Hey folks, sorry for the slow response on these – we’re actively designing and implementing a number of related changes right now. In addition to me being out for a few weeks, I wanted to spend some time pondering these requests and making sure our current planning took them into consideration. These questions all seem reasonable, and I would agree that a good deal of it could be handled better in Roon right now.
So, I’d like to give everyone some background on why that this, and what’s likely to change in the future. I’m going to break up this answer up into two pieces: What Roon is designed to do, and what Roon needs to do better on.
What Roon Is Designed To Do
A big goal of Roon is to stop treating music like a bunch of files sitting on a hard drive, and get back to how it felt to actually build a collection. In many apps, the iTunes-style playlist grid became THE way you viewed your library, whether you were looking at a playlist, or your favorite album of all time, or even your entire collection. For us, the origin of a song isn’t just a text string stored in a file’s “album” tag – it’s critical context that’s worth preserving.
Digital music offers almost unlimited flexibility for organizing your music, and we feel there’s a lot more to do there. Playlists, tags, personal favorites – these are all deeply flexible and personal ways to arrange music that weren’t possible with physical media. With the flexibility these tools afford us, there’s no need to affect the music’s underlying context – in Roon, each song ultimately lives on an album or artist page that’s built to preserve that context.
So, Roon’s look and feel is built with a sort of mission – Roon respects each song’s lineage in a way that goes beyond managing files, by treating artists, composers, albums, and works with reverence.
So if you ask me how I personally would want a folder full of singles identified, I would say that I want each track matched to how it was released, whether that’s in the context of a single, an album, a compilation, etc. Even if an album is missing half its tracks, when Roon retrieves the associated credits, label information, release and recording dates, influences, etc, the music can be viewed in context, unlocking the full spectrum of browsing experiences that make Roon unique.
And if that folder has personal significance, I agree you should be able to preserve that context as well, using Roon’s tools for personal organization – a playlist or tag called “Mike’s Singles”, for example.
What Needs To Improve
So, understanding that many of the product design choices are focused on preserving “where did this music come from” while still allowing for “this is how I organize this music”, I can definitely acknowledge that there are areas where Roon needs to do a lot better.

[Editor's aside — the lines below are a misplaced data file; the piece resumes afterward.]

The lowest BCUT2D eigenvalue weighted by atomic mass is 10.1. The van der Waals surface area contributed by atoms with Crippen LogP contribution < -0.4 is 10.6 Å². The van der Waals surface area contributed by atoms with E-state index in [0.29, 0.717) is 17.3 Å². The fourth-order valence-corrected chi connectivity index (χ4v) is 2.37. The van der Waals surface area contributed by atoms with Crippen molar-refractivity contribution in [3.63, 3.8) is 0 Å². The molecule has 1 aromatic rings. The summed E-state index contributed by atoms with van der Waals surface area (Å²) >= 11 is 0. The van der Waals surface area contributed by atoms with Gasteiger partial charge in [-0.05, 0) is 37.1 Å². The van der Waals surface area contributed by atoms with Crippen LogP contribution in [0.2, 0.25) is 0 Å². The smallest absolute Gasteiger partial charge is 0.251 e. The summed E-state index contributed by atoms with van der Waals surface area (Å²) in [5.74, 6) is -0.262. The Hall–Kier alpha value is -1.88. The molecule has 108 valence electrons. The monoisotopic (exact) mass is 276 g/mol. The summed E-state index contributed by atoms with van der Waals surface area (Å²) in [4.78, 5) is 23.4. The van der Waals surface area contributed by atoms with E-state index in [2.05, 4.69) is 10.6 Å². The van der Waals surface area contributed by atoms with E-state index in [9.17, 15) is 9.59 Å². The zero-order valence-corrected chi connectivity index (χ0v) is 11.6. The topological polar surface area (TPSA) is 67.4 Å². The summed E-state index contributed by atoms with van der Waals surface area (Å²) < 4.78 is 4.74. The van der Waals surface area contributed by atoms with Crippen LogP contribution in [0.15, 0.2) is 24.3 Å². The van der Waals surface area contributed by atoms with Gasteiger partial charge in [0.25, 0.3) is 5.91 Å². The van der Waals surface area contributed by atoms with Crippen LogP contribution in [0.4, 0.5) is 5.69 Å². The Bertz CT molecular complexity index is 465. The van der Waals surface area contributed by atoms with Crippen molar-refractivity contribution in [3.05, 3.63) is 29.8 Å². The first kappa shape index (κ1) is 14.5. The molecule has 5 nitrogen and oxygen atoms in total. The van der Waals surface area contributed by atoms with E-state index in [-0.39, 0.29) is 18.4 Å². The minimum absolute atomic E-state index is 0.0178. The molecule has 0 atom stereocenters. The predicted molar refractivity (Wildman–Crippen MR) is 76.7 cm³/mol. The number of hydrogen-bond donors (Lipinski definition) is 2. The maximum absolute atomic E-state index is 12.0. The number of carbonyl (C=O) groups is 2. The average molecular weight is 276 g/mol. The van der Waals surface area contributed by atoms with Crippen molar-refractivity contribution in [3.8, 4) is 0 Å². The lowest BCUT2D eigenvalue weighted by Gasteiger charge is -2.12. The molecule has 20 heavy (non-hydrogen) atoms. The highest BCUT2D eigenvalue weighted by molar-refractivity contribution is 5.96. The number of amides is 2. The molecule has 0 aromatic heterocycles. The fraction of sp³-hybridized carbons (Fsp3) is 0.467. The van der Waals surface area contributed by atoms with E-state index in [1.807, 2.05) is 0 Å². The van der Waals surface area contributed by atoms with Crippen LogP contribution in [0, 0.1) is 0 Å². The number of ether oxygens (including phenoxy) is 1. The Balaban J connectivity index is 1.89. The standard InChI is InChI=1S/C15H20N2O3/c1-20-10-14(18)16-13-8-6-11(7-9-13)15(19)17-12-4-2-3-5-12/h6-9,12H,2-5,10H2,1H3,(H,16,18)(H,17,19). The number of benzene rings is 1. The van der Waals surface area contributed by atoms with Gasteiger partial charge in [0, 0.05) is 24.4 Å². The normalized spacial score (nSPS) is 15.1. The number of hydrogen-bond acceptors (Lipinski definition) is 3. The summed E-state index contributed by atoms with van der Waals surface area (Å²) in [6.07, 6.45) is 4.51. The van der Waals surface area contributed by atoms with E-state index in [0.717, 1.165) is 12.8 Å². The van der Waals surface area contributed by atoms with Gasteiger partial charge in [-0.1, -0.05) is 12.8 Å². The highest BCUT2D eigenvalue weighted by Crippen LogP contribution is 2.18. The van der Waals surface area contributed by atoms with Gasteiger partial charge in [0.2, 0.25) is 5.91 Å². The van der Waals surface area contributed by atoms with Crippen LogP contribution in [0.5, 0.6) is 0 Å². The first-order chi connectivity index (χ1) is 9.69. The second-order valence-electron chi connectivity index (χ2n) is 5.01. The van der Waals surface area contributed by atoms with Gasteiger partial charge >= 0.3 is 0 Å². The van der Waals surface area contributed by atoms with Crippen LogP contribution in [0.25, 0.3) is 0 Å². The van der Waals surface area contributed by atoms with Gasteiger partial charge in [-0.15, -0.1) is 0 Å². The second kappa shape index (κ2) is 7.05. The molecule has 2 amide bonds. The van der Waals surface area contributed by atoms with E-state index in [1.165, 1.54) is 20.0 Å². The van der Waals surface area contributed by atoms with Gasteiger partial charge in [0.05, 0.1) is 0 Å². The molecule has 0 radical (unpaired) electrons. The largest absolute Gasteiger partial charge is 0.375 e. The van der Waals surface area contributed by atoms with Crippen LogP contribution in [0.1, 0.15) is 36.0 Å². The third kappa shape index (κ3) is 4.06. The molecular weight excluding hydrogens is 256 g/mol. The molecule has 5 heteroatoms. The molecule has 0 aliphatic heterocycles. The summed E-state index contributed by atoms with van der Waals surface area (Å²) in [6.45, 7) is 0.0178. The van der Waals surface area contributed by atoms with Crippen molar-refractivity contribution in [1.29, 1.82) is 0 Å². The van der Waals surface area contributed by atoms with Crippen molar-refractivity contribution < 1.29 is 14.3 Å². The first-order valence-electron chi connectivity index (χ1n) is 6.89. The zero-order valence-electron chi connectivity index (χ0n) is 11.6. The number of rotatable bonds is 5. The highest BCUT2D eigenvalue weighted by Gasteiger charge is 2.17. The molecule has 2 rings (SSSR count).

We’re currently hard at work on additional visibility for your files in Roon. Allowing visibility into the folders on your hard drive is an important diagnostic tool for locating files, but Roon should also allow for personal organization, so it’s easy to say “all the files in this folder should be tagged as “Mike’s Singles”.
There are other areas where Roon’s interface needs to be retooled or overhauled. Our Tracks browser grid (also used for Playlists and History) needs to be rewritten to support customizable headings, so columns like Track Artist can be added or removed on the fly.
A while back, we found that our Album page does not perform well with large numbers of tracks. When we tested with sequentially-numbered box sets (say, tracks 1 - 450), the interface slows to a crawl and many devices choke as Roon’s custom graphics engine is pushed to the limit.
Roon’s interface is built more like a video game than a music app, and while the engine is designed to hold huge amounts of content in some screens (tens of thousands of albums; hundreds of thousands of tracks), the architecture of the album screen wasn’t built for these cases. As digital releases eclipse physical media completely, loooong sequential albums will become more and more common, and so this screen will absolutely need a redesign under the hood.
All of this work is on our roadmap. Rebuilding entire screens takes time from every member of the team; the product needs to be defined, the underlying engine or database may need to be modified, the new interface needs to be designed and then coded from scratch, and finally the whole screen needs to go through weeks of testing with our internal QA and our alpha testers. For a small team, these are big, costly projects. And they are absolutely coming.
So that’s a not-so-short summary of where we are on this class of issues. We’re always open to feedback and requests of all sorts, and we try to be as transparent as possible with this community, as priorities inform the work that’s done every day. Our hope is that people can understand that a 500 track album called “Mike’s Singles” isn’t something Roon was designed to handle, in a few different ways. Putting all 500 songs in the best possible historical and personal context is our goal, and the ongoing feedback of this community will determine our methods for getting there.